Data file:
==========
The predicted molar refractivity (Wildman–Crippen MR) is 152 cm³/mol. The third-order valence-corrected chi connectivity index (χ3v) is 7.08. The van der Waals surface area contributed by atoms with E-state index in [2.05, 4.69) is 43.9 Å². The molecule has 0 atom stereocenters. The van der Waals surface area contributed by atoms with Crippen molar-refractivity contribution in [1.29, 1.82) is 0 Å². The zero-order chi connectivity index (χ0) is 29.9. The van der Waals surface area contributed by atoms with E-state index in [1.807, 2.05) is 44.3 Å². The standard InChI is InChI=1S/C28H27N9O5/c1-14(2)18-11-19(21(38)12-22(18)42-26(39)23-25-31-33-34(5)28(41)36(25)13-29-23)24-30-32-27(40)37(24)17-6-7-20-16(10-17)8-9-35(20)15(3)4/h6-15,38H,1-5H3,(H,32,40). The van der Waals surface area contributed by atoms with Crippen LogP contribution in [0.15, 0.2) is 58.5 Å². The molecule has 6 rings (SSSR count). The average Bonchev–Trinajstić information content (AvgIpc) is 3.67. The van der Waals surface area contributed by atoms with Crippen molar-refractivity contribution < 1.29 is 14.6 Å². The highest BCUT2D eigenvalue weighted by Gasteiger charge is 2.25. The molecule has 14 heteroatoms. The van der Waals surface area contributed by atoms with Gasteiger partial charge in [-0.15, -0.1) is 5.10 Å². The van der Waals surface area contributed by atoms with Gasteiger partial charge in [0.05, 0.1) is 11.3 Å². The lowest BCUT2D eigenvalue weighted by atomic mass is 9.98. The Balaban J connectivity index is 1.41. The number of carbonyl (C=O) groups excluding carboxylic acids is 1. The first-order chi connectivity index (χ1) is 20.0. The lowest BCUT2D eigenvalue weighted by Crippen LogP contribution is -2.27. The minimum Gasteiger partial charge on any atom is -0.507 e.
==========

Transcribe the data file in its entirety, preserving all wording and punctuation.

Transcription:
The predicted molar refractivity (Wildman–Crippen MR) is 152 cm³/mol. The third-order valence-corrected chi connectivity index (χ3v) is 7.08. The van der Waals surface area contributed by atoms with E-state index in [2.05, 4.69) is 43.9 Å². The molecule has 0 atom stereocenters. The van der Waals surface area contributed by atoms with Crippen molar-refractivity contribution in [1.29, 1.82) is 0 Å². The zero-order chi connectivity index (χ0) is 29.9. The van der Waals surface area contributed by atoms with E-state index in [1.807, 2.05) is 44.3 Å². The standard InChI is InChI=1S/C28H27N9O5/c1-14(2)18-11-19(21(38)12-22(18)42-26(39)23-25-31-33-34(5)28(41)36(25)13-29-23)24-30-32-27(40)37(24)17-6-7-20-16(10-17)8-9-35(20)15(3)4/h6-15,38H,1-5H3,(H,32,40). The van der Waals surface area contributed by atoms with Crippen LogP contribution in [0.15, 0.2) is 58.5 Å². The molecule has 6 rings (SSSR count). The average Bonchev–Trinajstić information content (AvgIpc) is 3.67. The van der Waals surface area contributed by atoms with Crippen molar-refractivity contribution < 1.29 is 14.6 Å². The highest BCUT2D eigenvalue weighted by Gasteiger charge is 2.25. The molecule has 14 heteroatoms. The van der Waals surface area contributed by atoms with Gasteiger partial charge in [-0.15, -0.1) is 5.10 Å². The van der Waals surface area contributed by atoms with Gasteiger partial charge in [0.05, 0.1) is 11.3 Å². The lowest BCUT2D eigenvalue weighted by atomic mass is 9.98. The Balaban J connectivity index is 1.41. The number of carbonyl (C=O) groups excluding carboxylic acids is 1. The first-order chi connectivity index (χ1) is 20.0. The lowest BCUT2D eigenvalue weighted by Crippen LogP contribution is -2.27. The minimum Gasteiger partial charge on any atom is -0.507 e.